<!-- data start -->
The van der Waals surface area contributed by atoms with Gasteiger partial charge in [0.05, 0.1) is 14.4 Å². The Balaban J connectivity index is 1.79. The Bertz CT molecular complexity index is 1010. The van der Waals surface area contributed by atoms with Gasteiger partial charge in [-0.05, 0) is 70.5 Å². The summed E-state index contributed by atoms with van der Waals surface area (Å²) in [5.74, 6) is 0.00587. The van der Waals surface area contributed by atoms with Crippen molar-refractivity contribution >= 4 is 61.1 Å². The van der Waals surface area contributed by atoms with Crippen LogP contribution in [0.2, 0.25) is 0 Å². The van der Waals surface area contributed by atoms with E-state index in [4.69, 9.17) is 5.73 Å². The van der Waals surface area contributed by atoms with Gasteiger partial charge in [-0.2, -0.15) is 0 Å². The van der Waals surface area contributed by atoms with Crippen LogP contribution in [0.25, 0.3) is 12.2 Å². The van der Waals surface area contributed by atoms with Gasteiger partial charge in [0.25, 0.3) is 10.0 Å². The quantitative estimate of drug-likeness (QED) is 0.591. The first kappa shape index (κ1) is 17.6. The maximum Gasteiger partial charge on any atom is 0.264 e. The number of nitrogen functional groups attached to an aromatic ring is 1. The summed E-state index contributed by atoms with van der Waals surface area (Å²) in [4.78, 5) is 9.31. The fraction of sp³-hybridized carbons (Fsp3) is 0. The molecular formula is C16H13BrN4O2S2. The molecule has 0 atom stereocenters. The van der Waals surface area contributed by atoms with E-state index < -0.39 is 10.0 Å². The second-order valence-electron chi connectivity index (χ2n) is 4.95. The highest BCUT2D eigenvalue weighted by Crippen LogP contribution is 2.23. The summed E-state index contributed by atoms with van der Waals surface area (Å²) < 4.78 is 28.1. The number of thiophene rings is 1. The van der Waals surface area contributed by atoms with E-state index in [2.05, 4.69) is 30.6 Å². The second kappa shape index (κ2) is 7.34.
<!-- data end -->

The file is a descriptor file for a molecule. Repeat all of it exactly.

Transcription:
The van der Waals surface area contributed by atoms with Gasteiger partial charge in [0.05, 0.1) is 14.4 Å². The Balaban J connectivity index is 1.79. The Bertz CT molecular complexity index is 1010. The van der Waals surface area contributed by atoms with Gasteiger partial charge in [-0.05, 0) is 70.5 Å². The summed E-state index contributed by atoms with van der Waals surface area (Å²) in [5.74, 6) is 0.00587. The van der Waals surface area contributed by atoms with Crippen molar-refractivity contribution >= 4 is 61.1 Å². The van der Waals surface area contributed by atoms with Crippen LogP contribution in [0.2, 0.25) is 0 Å². The van der Waals surface area contributed by atoms with E-state index in [4.69, 9.17) is 5.73 Å². The van der Waals surface area contributed by atoms with Gasteiger partial charge in [-0.2, -0.15) is 0 Å². The van der Waals surface area contributed by atoms with Crippen LogP contribution in [0.25, 0.3) is 12.2 Å². The van der Waals surface area contributed by atoms with Gasteiger partial charge in [0.25, 0.3) is 10.0 Å². The quantitative estimate of drug-likeness (QED) is 0.591. The first kappa shape index (κ1) is 17.6. The maximum Gasteiger partial charge on any atom is 0.264 e. The number of nitrogen functional groups attached to an aromatic ring is 1. The summed E-state index contributed by atoms with van der Waals surface area (Å²) in [4.78, 5) is 9.31. The fraction of sp³-hybridized carbons (Fsp3) is 0. The molecular formula is C16H13BrN4O2S2. The molecule has 0 atom stereocenters. The van der Waals surface area contributed by atoms with E-state index < -0.39 is 10.0 Å². The second-order valence-electron chi connectivity index (χ2n) is 4.95. The highest BCUT2D eigenvalue weighted by Crippen LogP contribution is 2.23. The summed E-state index contributed by atoms with van der Waals surface area (Å²) < 4.78 is 28.1. The number of thiophene rings is 1. The van der Waals surface area contributed by atoms with E-state index in [2.05, 4.69) is 30.6 Å². The second kappa shape index (κ2) is 7.34.